A 64-year-old male with known hypertension and a history of smoking suffered an acute coronary syndrome with minor elevation of his troponin levels and without acute electrocardiographic changes. He was sent to our catheterization laboratory for coronary angiography, which showed single-vessel disease with a subtotal occlusion of a first diagonal branch and thrombolysis in myocardial infarction (TIMI) flow 1 distally (Figure 1A). A percutaneous coronary procedure of this vessel was started after obtaining patient consent. After wiring the diagonal and performing a predilatation, an important secondary branch, originating just after the subocclusion, was evident. We decided to position a wire in this vessel before stenting the main diagonal branch (“jailed-wire” technique). We then placed, according to local practice, a last-generation thin-strut bare cobalt-chromium stent (diameter: 2.25 mm, length: 13 mm) in the diagonal branch over the ostium of the secondary vessel. After successful stenting, both vessels were open, without significant residual stenoses and with TIMI 3 flow (Figure 1B). When attempting to pull back the jailed wire, the very distal part of the radiopaque tip remained entrapped in the stent struts and its retrieval by simple pulling was impossible (Figure 1C). Indeed, by strongly pulling the wire, the only achievement was a deep intubation of the guiding catheter up to the left anterior descending (LAD)-diagonal bifurcation, with a high risk of dissection of the left main and proximal LAD. After placing a wire in the LAD to protect it, we positioned an over-the-wire microcatheter over the entrapped wire. We secured the distal tip of the microcatheter against the stent struts and once again, while further pushing the microcatheter to gain support, we pulled the wire. Finally, we succeeded in retrieving the wire without angiographic signs of dissection in the other vasculature. However, the segment of coronary artery previously treated with the stent had a result that appeared worse than before. Moreover, the stent appeared deformed, as by angiography without contrast it was more radiopaque in its proximal part than in its distal part (Figure 1D). We performed additional postdilatations with a noncompliant balloon and, noting the lack of dissections and a reasonable result, we accepted it (Figure 1E). We decided to schedule an angiographic control at 4 months in order to observe the reaction of the vessel to the stent deployed. The patient remained asymptomatic up to the control angiogram, which showed moderate hyperplasia at the level of the stented segment without a severe stenosis (Figure 1F). An intravascular OCT assessment of the stent, done with the M2x time domain-OCT catheter (LightLab Imaging, Inc., Westford, Massachusetts) during continuous low-flow low-pressure (3 ml/sec, 150 psi) contrast flushing from the guiding catheter via an injector pump in order to remove the blood and to allow visualization of the stented vessel wall during OCT pullback, confirmed the angiographic findings and offered additional details (Figure 2). The stent appeared normal distally to the bifurcation (Figure 2A), with its expected cylindrical shape, while proximally to the bifurcation the deformation of the stent was evident, with a complete lack of stent struts on the side of origin of the secondary branch and an “overlap” or “accumulation” of several layers of stent struts on the other side (Figures 2D–2G). More proximally, the stent was again cylindrical in shape, but still with “accumulation” of stent struts on one side (Figures 2H and 2I). Interestingly, the stent length measured with OCT was 9.6 mm, more than 3 mm shorter and over 25% shorter than the nominal stent length (13 mm). These images could also explain what happened during the procedure. While pulling the jailed wire, we pulled some stent struts away from the vessel wall at the level of the bifurcation and, while pushing the microcatheter, we collapsed or crushed part of the proximal struts together, thus explaining how the stent became shorter. The multiple balloon inflations performed inside the boundaries of the stent after retrieval of the entrapped wire led to a partial “crushing” of the mid part of the stent on one side of the vessel wall. Interestingly, there were no signs of uncovered struts overall or malapposition, and even the sites where multiple stent layers were visible were completely covered by neointimal hyperplasia. Since the patient was asymptomatic and the OCT provided reassuring information, we decided to treat him medically.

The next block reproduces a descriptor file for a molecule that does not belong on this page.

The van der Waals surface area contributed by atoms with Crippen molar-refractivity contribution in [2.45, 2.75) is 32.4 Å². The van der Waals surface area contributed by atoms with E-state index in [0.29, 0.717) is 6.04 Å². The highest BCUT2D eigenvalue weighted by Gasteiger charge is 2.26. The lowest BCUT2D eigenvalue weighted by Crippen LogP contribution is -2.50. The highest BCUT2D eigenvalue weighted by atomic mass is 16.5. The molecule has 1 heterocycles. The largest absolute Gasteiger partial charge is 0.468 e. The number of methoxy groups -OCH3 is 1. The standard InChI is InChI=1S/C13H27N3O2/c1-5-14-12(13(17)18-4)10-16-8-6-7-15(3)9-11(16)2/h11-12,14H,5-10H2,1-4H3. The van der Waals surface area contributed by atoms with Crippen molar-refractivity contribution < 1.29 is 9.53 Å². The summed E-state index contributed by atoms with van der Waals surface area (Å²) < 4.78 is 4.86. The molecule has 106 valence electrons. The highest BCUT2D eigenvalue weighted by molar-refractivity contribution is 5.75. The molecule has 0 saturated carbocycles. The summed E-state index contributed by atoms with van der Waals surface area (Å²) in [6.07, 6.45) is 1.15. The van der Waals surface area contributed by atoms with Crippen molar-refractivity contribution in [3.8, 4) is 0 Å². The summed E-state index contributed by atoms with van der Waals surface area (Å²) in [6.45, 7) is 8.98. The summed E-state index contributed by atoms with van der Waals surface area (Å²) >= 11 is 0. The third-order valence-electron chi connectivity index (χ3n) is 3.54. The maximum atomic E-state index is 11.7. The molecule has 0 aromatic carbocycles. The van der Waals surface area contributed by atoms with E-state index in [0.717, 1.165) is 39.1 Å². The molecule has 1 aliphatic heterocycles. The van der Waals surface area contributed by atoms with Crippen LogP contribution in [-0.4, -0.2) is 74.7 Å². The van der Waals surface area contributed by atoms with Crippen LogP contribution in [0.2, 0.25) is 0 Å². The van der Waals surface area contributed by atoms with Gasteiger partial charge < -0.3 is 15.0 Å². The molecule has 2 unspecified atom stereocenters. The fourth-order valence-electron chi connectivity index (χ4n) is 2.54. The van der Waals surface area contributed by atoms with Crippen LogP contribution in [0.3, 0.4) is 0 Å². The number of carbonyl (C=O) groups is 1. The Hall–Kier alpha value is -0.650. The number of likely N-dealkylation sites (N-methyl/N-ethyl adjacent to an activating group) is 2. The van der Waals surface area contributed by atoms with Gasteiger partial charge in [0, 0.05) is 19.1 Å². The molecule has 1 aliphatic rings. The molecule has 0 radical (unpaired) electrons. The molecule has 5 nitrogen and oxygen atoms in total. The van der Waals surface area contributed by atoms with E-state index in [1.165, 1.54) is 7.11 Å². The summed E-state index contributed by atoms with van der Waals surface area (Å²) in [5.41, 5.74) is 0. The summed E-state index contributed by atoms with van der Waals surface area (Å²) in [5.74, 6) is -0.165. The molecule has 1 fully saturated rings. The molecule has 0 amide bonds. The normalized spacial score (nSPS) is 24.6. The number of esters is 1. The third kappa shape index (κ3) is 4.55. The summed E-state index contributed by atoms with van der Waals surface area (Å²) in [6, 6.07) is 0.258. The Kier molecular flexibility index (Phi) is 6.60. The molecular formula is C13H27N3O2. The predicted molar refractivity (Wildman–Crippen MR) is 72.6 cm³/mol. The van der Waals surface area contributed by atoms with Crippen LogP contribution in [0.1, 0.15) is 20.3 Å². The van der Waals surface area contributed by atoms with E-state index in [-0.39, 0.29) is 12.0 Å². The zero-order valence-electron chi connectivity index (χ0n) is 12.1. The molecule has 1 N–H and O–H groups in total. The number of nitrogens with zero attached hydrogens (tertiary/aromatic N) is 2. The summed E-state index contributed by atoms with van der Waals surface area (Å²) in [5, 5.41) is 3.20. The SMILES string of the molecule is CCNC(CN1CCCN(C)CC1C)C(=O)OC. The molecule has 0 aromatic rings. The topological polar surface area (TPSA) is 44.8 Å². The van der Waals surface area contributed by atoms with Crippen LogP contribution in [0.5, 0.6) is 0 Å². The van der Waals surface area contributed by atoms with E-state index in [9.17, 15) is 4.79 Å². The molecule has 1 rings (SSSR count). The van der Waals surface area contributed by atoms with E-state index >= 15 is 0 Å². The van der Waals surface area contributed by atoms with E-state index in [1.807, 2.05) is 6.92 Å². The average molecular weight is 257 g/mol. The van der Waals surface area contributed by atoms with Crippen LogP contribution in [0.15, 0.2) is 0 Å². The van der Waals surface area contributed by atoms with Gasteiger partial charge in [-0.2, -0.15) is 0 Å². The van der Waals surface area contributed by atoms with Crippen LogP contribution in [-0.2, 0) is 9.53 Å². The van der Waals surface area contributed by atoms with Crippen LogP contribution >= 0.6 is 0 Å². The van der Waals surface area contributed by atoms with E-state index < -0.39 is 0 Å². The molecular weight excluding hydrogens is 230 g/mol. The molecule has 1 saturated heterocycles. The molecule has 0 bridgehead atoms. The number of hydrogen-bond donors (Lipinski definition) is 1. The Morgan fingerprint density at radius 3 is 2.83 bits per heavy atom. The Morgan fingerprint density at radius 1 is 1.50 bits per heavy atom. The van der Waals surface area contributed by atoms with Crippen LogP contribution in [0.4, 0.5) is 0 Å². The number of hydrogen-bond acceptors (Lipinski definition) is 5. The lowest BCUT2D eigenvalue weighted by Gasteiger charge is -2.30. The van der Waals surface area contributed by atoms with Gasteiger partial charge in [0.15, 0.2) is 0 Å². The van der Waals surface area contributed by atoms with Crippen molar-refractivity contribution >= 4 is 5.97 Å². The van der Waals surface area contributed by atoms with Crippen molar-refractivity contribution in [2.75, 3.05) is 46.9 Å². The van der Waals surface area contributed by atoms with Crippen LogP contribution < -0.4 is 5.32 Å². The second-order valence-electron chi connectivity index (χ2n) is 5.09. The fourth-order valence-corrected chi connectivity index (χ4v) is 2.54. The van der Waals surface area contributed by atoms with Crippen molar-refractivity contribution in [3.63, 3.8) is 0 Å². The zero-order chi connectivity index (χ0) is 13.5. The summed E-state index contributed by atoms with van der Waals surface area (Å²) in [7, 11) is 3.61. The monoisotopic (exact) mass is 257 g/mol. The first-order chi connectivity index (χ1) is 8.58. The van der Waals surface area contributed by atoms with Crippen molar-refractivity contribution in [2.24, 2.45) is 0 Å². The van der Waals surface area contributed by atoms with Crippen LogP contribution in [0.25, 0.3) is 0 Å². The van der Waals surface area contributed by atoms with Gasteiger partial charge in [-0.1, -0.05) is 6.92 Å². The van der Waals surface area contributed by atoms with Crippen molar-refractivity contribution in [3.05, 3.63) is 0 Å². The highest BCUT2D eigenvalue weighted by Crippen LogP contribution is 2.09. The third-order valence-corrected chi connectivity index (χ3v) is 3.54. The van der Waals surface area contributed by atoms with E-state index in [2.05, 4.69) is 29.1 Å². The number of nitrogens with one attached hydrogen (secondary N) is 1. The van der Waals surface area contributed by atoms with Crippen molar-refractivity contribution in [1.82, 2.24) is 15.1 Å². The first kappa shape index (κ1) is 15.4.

Discussion

This case shows a potential risk associated with the “jailed-wire” technique for bifurcation lesions, and the possible damage to the stent when gradually increasing force in order to retrieve the entrapped jailed wire, as demonstrated by the OCT findings at follow up. Several techniques and devices have been proposed to retrieve jailed guidewires from coronary stents, but the general concept was always substantially similar: the use of small-caliber devices pushed over the jailed wire to allow selective force retrieval by pushing the wire back into the device itself. Among the devices proposed, there were standard rapid-exchange low-profile balloons, over-the wire balloons, microcatheters and specific devices mainly dedicated to chronic total occlusions such as the Tornus device (Asahi Intecc, Aichi, Japan). The additional finding of this case report was the use of OCT to try to understand the specific way the stent was deformed by the selective force applied using one of these devices to retrieve the jailed guidewire. OCT, due to its extremely high resolution, allows a better understanding of the performance of metallic stents in the coronary circulation, as it permits a clear visualization of every single strut. This “strut-level” analysis leads to information more detailed and more adequate than traditional techniques such as standard angiography and intravascular coronary ultrasound. These techniques are indeed limited by a resolution that is at least 10 times lower than the one of OCT. In our case report, OCT performed during the control angiography 4 months after stent implantation provided a more comprehensive understanding of the events that occurred during the index procedure.

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From the University Medical Center Utrecht, The Netherlands. The authors report no conflicts of interest regarding the content herein. Manuscript submitted February 16, 2010, provisional acceptance given March 10, 2010, final version accepted March 29, 2010. Address for correspondence: Dr. Pierfrancesco Agostoni, MD, PhD, University Medical Center Utrecht Department of Cardiology, Heidelberglaan 100, Utrecht, 3584 CX, Netherlands. E-mail: agostonipf@gmail.com